The act could also, as warned by Jerrold Nadler, the chairman of the US House Committee on the Judiciary, 'undermine Australia's ability to qualify for an executive agreement under the CLOUD Act,' which is the Clarifying Lawful Overseas Use of Data Act, and I offer as an explanation that that is because the US will only enter into CLOUD Act agreements with 'close foreign partners who have robust protections for privacy and civil liberties.' But, unlike the US and every other liberal democracy in the world, Australia does not have a legislatively or constitutionally enshrined charter or bill of rights. It's a matter of some significant concern to the Greens in this place that neither the LNP nor the ALP took to the last election a policy of delivering on a charter or bill of rights. The Liberals have been consistent in their opposition to it. There are differing views inside the ALP on a charter or bill of rights, and their policy looks pretty good until you read it closely, at which time it becomes blindingly obvious that Labor do not support a charter of rights either. In the last parliament, Labor voted against the Greens motion for a committee to inquire into the form and functions of a charter of rights.
We've seen many hundreds of pieces of legislation that have passed through Australian parliaments this century, delivered in a bipartisan fashion by the major parties, that erode fundamental rights and freedoms in this country. It is, as I said, a matter of significant concern that Australia remains the only liberal democracy in the world that does not have some kind of charter or bill of rights.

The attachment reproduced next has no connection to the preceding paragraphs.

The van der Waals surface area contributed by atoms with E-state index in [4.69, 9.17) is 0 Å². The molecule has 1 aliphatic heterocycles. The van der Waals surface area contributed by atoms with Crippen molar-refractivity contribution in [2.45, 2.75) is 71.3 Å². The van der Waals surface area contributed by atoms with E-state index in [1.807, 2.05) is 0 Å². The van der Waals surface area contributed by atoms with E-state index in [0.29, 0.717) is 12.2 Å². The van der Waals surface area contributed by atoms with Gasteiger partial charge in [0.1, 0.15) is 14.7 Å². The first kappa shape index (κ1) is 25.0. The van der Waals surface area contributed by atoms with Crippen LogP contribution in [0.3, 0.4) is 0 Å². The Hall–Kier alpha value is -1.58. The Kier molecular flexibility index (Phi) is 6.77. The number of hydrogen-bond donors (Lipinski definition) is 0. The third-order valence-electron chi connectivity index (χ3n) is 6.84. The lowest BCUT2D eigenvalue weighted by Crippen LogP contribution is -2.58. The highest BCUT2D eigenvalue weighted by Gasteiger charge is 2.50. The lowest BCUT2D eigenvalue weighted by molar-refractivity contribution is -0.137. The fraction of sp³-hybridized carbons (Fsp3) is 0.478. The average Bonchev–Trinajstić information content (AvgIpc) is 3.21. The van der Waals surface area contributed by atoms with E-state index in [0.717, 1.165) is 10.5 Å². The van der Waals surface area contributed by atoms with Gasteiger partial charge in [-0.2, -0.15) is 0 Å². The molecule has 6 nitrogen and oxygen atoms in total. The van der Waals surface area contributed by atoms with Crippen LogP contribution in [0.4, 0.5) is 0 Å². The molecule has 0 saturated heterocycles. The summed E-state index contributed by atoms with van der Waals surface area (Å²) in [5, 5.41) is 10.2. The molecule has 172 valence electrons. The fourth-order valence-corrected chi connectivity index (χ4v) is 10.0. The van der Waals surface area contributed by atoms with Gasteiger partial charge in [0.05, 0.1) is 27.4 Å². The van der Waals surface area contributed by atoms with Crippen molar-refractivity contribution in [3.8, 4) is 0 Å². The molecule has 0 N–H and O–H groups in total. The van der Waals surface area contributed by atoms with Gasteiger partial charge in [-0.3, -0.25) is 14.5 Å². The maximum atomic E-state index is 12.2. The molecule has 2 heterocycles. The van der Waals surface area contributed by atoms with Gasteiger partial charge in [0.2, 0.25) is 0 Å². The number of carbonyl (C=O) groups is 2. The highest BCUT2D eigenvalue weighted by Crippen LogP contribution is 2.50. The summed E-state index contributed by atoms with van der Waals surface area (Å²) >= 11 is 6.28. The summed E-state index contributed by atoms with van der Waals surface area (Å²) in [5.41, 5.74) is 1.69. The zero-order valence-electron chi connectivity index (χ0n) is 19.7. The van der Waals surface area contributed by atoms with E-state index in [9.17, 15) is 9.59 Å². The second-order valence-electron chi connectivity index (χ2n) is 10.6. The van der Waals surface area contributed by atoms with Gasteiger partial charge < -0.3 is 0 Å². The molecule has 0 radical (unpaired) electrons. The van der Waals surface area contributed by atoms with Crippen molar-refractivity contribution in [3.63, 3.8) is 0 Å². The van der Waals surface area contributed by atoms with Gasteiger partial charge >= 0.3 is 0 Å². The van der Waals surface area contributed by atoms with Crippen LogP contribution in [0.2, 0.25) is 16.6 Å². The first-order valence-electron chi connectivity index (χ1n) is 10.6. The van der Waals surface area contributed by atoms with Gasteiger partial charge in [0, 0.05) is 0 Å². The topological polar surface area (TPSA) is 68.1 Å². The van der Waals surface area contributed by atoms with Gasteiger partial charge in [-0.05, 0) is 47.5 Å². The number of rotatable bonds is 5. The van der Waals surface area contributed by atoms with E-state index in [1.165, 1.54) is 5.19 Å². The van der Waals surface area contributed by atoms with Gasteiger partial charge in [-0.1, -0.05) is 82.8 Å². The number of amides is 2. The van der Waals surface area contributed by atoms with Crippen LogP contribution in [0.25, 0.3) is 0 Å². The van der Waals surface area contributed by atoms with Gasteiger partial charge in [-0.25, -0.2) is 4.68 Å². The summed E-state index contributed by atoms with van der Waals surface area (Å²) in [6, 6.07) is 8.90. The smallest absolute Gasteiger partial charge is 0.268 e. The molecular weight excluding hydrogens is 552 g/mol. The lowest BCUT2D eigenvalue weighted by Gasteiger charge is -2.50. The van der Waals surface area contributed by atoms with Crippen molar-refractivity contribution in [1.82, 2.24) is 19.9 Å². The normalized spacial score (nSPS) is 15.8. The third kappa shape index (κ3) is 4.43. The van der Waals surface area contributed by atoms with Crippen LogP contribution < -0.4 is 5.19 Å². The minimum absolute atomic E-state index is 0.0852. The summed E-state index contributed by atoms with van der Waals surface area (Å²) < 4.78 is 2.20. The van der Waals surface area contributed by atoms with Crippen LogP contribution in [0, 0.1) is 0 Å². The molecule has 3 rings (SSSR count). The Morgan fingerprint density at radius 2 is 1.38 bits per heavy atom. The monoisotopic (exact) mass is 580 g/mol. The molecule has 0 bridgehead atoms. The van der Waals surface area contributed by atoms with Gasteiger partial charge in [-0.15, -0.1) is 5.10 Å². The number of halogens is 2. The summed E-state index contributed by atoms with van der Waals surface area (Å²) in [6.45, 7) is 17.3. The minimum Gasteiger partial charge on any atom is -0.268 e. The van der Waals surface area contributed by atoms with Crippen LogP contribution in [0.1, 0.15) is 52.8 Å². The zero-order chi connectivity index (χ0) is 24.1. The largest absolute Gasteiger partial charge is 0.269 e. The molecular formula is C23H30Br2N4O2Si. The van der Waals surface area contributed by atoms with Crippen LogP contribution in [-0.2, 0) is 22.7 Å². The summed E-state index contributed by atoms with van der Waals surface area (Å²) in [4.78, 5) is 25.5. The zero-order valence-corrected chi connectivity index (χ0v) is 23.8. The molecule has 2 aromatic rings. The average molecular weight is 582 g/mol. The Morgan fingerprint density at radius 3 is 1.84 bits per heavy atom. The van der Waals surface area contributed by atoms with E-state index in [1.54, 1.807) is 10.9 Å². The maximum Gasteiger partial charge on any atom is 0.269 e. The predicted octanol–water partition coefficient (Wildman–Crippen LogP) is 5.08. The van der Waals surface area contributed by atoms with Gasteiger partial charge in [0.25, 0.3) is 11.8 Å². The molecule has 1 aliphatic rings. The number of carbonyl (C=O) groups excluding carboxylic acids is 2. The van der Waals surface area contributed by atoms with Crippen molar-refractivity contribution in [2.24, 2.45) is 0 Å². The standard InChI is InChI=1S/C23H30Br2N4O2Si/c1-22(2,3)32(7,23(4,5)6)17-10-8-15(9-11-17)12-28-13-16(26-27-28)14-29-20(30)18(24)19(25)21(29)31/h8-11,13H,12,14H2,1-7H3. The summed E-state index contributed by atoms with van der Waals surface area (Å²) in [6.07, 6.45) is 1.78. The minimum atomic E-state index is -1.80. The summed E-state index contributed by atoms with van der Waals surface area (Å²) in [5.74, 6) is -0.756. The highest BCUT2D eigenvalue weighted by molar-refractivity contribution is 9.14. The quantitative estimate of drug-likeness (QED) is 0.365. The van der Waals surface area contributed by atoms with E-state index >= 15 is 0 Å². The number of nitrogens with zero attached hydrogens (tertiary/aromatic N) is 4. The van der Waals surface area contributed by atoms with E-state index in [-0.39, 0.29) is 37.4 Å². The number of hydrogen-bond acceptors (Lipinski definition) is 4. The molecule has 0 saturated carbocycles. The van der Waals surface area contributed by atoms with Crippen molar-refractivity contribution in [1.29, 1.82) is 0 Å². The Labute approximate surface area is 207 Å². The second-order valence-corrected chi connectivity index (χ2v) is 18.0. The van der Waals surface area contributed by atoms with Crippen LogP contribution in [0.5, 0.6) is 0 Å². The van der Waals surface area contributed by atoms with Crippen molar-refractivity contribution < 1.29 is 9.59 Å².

The Greens will support this legislation, but in doing so I want to be clear that we share the view of Ms Lizzy O'Shea from Digital Rights Watch, who said of the bill:
These amendments outlined in this Bill are a good starting point, but far from a full solution. Tinkering at the edges of badly designed legislation is not going to solve the underlying problem – that the powers being handed out to law enforcement are poorly designed and infringe on individuals’ privacy and the security of the Australian digital economy and society.
We could not agree more with Digital Rights Watch. Our support for this current legislation does not change the fact that the original bill, passed with bipartisan support in this place prior to the last election, was recklessly rammed through parliament without due consideration by a government fixated on a shuffle down the dangerous path to a police state and an opposition that, sadly, only ever pays lip-service to human rights, to freedoms and to liberties in this country. Australia now, more than ever, needs a charter of rights.